Tuesday, June 05, 2007

The Votes (Books) Are In

Election season, and books spring eternal. The two competing titles that sling the dirt on Hillary Clinton are ready to roll, and the NYT has dueling book reviews today. Bernstein gets one treatment, the star treatment, while the former New York Times writers are raked over the literary coals by Robert Dallek.

Well before the biographies were in print, there was much discussion about the Bernstein version, and how it lacked anything new. How will it fare against the Van Natta/ Gerth version of events? The latter has been described as "uniformly negative". Book sales could shape up into a form of public opinion polling, and political pundits are going to watch the Bookscan numbers very, very closely.

"Overly focused ...on...the Clintons' scandalous past and the darker aspects of Mrs. Clinton's personality" says Mr. Dallek. There you have it. Buy this book, and it's obvious that you're a right wing conservative Republican. This one is geared up to you, to shore up your opinion of the woman. The woman who once spoke about going out to the nearby farms to help tutor the children of migrant workers....but she grew up in a middle class Chicago suburb and there's not a farm employing migrant workers for miles. Corn and soybeans, family farms, that's all that's within striking distance, and it would have been a long drive to get to the nearest one.

The funny thing about master politicians is that they can talk out of both sides of their mouth with the greatest of ease. Get to know one of them well, see them in action before different segments of their constituency, and you might be amazed to hear them make arguments for both sides of an issue. That's what politics is all about, pandering to the voters to get their vote. Shade the truth, find out which way the polling winds are blowing, and adapt to the conditions. That's the way they keep their jobs, election after election. Look closely, and you'll realize that nothing really gets done in Washington; the same problems fester year after year, and hot air keeps right on blowing.

Some folks, like Mr. Gerth and Mr. Van Natta, can make literary hay out of it, pointing out the hypocrisy and affixing a dark label. Others, like reviewer Robert Dallek, compare Ms. Clinton's failings to the weaknesses of others, in a "look she's like all the rest" attitude that does not excuse immoral behavior, but accepts its ubiquitous presence. It's politics, he implies with a shrug. It's politics, the other side grumbles with anger.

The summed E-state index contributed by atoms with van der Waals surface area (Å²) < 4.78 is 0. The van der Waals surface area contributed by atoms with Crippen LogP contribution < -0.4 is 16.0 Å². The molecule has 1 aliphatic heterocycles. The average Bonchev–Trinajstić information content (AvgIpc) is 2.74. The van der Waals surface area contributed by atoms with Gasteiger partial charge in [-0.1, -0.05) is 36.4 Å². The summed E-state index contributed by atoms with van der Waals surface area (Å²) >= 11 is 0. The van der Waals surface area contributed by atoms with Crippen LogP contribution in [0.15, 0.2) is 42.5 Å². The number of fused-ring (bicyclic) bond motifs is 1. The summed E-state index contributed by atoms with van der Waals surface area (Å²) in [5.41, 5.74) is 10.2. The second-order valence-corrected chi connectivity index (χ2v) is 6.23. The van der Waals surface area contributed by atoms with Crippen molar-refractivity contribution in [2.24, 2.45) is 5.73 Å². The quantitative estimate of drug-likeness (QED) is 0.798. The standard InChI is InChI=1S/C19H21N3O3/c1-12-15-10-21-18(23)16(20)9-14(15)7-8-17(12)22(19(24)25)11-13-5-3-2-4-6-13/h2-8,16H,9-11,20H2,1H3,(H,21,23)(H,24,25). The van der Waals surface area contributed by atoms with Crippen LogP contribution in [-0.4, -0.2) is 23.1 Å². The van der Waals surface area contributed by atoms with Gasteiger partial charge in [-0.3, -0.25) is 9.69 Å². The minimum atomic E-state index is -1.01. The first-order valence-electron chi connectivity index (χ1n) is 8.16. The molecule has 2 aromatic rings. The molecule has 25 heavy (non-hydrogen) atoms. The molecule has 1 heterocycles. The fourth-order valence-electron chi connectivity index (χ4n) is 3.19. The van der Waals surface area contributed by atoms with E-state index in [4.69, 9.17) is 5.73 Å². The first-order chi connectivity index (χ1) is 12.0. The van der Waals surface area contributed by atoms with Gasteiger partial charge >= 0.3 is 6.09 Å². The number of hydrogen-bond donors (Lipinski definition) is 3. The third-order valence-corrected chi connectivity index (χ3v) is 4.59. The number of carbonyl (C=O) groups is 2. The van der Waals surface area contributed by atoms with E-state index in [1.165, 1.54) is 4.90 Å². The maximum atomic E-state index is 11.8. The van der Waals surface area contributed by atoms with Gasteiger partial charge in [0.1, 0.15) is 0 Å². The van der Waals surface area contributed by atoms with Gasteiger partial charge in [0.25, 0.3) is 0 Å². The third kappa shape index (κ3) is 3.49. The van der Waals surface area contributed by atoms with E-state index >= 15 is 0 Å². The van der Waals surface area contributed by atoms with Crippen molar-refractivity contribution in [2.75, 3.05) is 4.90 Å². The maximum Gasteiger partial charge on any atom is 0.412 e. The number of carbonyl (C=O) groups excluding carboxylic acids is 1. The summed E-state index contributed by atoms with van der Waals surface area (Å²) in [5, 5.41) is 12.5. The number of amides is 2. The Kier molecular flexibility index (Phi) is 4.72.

Even reviews of the reviews will be fodder for talk news shows. Carl Bernstein's book, being less of a hatchet job on the woman who would be president, garners all the praise, and if you want the world to know that you support Hillary, well, it's obvious that you'll be after buying Mr. Bernstein's biographical version. It's more balanced, as far as Mr. Dallek is concerned, and it's clearly the better book to him. But he's writing in the New York Times, that cradle of left wingedness, so how could he be fair and balanced?

As the books are laid down, the Clinton camp will attack both books, but you can bet that they'll use most of their strength to shred the Gerth/ Van Matta version of events. It won't make any difference, really, because the people who buy one or the other are expressing their opinion of Hillary Clinton, and whatever rhetoric dribbles out of her camp will only serve to reinforce an already set position. But it gives the twenty-four hour news shows something to talk about besides car chases in California.

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